The sequel Dawn of Sorrow just creates a totally open castle, and it runs face first into the main issue with all open world RPGs, the game is too easy. They don’t know what level the player is going to be when they get to an area, so once you start hitting the high levels, most rooms are still meant for a weaker character. With the exception of a few bosses on a linear path towards the ending, the game’s difficulty curve is all over the place. The only time that I ever had trouble playing was performing those awful binding spells.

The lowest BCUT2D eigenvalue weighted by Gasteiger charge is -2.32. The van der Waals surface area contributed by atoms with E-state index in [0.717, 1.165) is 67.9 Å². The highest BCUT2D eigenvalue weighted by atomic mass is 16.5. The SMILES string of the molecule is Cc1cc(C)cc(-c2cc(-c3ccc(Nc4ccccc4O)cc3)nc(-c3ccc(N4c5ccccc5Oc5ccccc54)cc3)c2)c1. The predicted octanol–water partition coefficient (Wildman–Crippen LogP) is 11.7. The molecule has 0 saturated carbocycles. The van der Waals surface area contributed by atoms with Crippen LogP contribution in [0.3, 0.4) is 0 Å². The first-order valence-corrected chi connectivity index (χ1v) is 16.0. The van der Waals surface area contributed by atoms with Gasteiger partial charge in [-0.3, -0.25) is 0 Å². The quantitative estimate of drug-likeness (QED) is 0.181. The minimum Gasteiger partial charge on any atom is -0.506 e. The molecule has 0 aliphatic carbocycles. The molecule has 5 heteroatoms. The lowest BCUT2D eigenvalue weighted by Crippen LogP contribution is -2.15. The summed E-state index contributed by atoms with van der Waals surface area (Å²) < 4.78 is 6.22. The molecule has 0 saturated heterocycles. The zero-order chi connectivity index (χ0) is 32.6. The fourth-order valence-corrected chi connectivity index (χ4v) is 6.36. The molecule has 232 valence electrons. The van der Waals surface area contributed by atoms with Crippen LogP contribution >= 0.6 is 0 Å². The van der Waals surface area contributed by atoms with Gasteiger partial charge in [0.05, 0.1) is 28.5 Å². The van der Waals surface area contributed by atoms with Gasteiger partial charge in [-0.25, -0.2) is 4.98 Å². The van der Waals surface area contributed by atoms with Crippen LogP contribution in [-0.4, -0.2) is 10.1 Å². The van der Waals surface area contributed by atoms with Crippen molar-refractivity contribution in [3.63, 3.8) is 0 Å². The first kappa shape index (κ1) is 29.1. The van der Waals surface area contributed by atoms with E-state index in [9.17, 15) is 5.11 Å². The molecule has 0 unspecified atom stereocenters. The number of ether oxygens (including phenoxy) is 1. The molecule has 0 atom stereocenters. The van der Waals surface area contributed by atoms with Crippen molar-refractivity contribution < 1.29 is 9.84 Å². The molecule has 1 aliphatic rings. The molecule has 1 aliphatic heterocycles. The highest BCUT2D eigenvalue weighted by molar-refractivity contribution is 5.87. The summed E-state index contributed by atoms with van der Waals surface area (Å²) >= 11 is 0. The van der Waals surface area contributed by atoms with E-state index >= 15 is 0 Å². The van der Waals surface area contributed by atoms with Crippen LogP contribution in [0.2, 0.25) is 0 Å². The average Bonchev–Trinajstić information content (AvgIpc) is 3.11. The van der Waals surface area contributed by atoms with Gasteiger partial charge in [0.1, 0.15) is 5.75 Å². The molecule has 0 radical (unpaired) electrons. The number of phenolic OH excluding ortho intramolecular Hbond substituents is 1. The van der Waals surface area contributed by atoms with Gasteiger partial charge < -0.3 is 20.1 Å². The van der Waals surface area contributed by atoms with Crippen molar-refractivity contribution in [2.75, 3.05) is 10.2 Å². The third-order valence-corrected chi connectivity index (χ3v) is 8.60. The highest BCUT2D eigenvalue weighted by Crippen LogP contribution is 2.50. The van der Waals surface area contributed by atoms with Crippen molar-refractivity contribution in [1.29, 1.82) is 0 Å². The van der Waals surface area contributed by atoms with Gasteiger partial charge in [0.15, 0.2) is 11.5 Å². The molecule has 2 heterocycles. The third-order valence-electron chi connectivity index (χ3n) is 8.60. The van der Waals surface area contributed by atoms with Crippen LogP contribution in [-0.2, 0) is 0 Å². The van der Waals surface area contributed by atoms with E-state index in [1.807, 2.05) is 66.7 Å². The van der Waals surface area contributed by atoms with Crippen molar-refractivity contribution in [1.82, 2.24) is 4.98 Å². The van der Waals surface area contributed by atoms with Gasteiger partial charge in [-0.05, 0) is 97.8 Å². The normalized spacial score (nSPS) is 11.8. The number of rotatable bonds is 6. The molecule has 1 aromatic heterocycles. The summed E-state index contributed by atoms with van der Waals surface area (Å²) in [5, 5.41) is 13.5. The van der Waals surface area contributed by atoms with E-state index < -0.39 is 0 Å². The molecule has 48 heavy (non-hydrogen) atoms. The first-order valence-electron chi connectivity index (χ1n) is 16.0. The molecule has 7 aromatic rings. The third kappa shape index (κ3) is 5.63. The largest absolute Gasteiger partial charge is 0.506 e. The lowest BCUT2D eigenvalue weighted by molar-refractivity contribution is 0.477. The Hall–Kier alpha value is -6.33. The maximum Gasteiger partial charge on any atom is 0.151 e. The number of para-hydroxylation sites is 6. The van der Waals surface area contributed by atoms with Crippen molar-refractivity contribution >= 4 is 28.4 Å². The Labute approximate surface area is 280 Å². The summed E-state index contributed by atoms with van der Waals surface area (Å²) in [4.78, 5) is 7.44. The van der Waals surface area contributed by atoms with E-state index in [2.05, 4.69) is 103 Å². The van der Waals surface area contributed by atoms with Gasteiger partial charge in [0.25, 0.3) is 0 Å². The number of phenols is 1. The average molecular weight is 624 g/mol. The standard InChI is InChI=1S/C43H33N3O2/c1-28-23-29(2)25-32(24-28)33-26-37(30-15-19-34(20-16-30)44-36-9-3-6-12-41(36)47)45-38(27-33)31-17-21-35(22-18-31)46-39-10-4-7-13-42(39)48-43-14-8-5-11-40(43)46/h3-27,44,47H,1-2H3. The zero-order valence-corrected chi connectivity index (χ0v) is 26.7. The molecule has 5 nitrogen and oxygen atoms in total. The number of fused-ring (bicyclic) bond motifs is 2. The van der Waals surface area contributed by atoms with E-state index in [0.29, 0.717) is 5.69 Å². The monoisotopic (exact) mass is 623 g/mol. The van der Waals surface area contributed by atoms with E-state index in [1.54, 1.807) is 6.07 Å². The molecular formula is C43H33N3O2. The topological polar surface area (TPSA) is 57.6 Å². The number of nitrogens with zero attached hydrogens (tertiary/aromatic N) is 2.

Ecclesia uses transparent difficulty more than any other Castlevania game. All you have to do is kill a monster once and you can see their stats, weaknesses, and drop rates immediately. Stats include weaknesses to things like sharp weapons, blunt weapons, or spell elements. The game expects you to act on these because if you aren’t hitting a monster’s weakness, you aren’t doing enough damage to survive. This is one of the reasons that the Glyph system is such a clever solution to finding a way to enforce difficulty in an RPG. Since Shanoa just makes weapons materialize out of thin air, you never have to worry that the player has sold all their blunt or sharp weapons. If we say that the rule of thumb for transparent difficulty is making the player perform new move but that you always give clear instructions, Ecclesia is able to do this because its design allows the player to always keep their tools. Often the solution to a boss or level that is kicking your ass is to just experiment and see what weapons have more effect on it. This allows Ecclesia to be very firm in its difficulty levels while still being fair.